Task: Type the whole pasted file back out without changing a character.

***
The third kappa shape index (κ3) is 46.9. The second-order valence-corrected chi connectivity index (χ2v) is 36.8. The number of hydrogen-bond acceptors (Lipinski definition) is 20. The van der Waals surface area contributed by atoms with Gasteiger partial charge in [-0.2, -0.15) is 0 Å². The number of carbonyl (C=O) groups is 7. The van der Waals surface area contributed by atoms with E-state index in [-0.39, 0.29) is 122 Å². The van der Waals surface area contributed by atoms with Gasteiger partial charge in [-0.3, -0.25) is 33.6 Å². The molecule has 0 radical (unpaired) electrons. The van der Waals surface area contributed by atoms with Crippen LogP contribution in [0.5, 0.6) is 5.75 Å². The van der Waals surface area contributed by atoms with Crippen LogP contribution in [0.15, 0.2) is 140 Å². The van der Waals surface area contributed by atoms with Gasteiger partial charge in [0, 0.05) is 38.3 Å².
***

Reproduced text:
The third kappa shape index (κ3) is 46.9. The second-order valence-corrected chi connectivity index (χ2v) is 36.8. The number of hydrogen-bond acceptors (Lipinski definition) is 20. The van der Waals surface area contributed by atoms with Gasteiger partial charge in [-0.2, -0.15) is 0 Å². The number of carbonyl (C=O) groups is 7. The van der Waals surface area contributed by atoms with E-state index in [-0.39, 0.29) is 122 Å². The van der Waals surface area contributed by atoms with Gasteiger partial charge in [-0.3, -0.25) is 33.6 Å². The molecule has 0 radical (unpaired) electrons. The van der Waals surface area contributed by atoms with Crippen LogP contribution in [0.5, 0.6) is 5.75 Å². The van der Waals surface area contributed by atoms with Crippen LogP contribution in [0.15, 0.2) is 140 Å². The van der Waals surface area contributed by atoms with Gasteiger partial charge in [0, 0.05) is 38.3 Å².